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DEREGULATION: The reduction of government regulation of business, consumers, and market activity. The most noted period of deregulation occured during the 1970s and 1980s in response to criticisms that economic regulation inhibited rather than promoted competition. Key industries deregulated during this period were transportation, communications, and banking industries. Social regulations were also relaxed.

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CURRENCY:

Pieces of paper and metal coins that circulate around the economy as the medium of exchange. Currency is usually (not always, but usually) authorized and used by the national government. U.S. currency is denominated in dollars and issued the Federal Reserve System (paper currency) and the U.S. Department of the Treasury (metal coins). Currency is approximately one-half of the official M1 monetary aggregate tracked by the Federal Reserve System. The other half is checkable deposits maintained by banks.
M1
June 2004 (Billions)

ComponentAmount

Currency$676.8
Checkable Deposits650.7
Nonbank
Travelers Checks
7.7

Total M1$1,335.2

Currency consists of paper bills and metal coins that along with checking accounts function as the medium of exchange for an economy. The official money supply for the U.S. economy contains almost equal portions of currency and checkable deposits. In particular, M1 includes ONLY the currency and coins held by the nonbank public, which is anyone and everyone EXCEPT commercial banks and government banking authorities. Currency and coins held by the nonbank public also go by the phrase "currency in circulation."

Currency has taken many forms over the years and has been issued or authorized by different entities. The present manifestation of currency includes Federal Reserve notes issued by the Federal Reserve System and metal coins issued by the U.S. Department of the Treasury. In the not too distant past, currency also included gold and silver certificates issued by the U.S. Department of the Treasury and bank notes issued by commercial banks.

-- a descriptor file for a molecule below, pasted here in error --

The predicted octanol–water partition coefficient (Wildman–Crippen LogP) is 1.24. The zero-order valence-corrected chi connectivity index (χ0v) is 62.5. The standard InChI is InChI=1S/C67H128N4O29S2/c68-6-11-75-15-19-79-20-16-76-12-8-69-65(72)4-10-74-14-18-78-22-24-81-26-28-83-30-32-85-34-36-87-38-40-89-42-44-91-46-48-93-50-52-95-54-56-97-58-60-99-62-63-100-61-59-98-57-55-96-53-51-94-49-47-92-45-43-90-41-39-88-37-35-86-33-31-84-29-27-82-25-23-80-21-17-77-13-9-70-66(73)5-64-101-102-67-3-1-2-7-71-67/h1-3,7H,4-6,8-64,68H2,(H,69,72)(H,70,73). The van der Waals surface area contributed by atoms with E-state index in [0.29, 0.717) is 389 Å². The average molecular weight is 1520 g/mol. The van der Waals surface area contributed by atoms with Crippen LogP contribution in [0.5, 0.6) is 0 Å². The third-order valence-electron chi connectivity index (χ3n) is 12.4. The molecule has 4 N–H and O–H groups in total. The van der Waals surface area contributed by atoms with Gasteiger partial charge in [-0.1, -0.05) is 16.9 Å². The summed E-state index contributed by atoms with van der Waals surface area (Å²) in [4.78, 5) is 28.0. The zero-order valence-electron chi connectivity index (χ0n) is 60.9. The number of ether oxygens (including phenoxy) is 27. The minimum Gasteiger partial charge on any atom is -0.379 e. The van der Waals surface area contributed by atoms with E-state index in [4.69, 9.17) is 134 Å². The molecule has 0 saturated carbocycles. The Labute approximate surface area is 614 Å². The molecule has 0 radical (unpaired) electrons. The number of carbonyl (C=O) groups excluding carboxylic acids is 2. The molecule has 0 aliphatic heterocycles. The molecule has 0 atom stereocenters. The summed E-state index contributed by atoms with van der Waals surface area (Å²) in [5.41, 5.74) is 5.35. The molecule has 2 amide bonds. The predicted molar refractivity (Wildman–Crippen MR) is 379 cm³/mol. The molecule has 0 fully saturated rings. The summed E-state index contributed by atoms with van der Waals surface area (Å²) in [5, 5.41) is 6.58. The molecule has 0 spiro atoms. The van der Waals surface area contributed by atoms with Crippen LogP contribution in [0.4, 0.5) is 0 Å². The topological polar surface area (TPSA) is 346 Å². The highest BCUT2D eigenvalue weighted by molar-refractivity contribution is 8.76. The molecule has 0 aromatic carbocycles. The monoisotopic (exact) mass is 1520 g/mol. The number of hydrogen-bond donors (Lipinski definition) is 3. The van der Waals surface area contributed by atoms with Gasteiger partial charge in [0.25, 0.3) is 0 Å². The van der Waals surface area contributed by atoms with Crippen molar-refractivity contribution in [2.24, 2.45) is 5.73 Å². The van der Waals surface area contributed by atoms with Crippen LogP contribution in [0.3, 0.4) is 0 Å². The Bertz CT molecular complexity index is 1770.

The exhibit to the right illustrates the role currency plays in the M1 money supply for the U.S. economy.

Paper Bills and Metal Coins

Currency is the what most folks think about when the topic of money rises. Modern currency typical consists of both paper bills and metal coins. In the United States the paper bills are Federal Reserve notes and the metal coins are Treasury coins.
  • Federal Reserve Notes: These are issued under the authority of the Federal Reserve System. They come in denominations of $1, $5, $10, $20, $50, and $100. A few bills carrying a $2 denomination are encountered from time to time, but they are not as widely used as the others. Denominations larger than $100 ($500, $1,000, $5,000, and $10,000) were also available once upon a time, but they too are seldom seen beyond the collections of numismatics. In a never ending effort to thwart counterfeiters, Federal Reserve notes underwent a major redesign beginning in the 1990s.

  • Treasury Coins: These are issued under the authority of the U.S. Department of the Treasury. They come in denominations of one cent, five cents, ten cents, twenty-five cents, fifty cents, and one dollar. The coins were once made from pure metal (copper, nickel, and silver), with relative sizes reflecting the value of the metal content. However, pure metals gave way to less expensive metal alloys as coins made the transition from commodity money to fiat money.

Fiat Money

Modern currency, including that used in the United States, is fiat money. Fiat money is any medium of exchange in which the value in exchange is substantially more than the value in use. In other words, fiat money can be exchanged for valuable goods and services (value in exchange), but the paper and metal provides very little direct satisfaction of wants and needs (value in use).
  • Metal Coins: In years gone by, metal coins were commodity money. The coins were constructed of gold, silver, nickel, and copper that had value in use comparable to their value in exchange. The relative size of modern coins (penny, nickel, dime, quarter, and half-dollar) reflect the value of the metal content from this period. That is, one cent worth of copper was used to produce a penny, five cents worth of nickel was used to produce a nickel, and ten cents worth of silver was used to produce a dime, etc.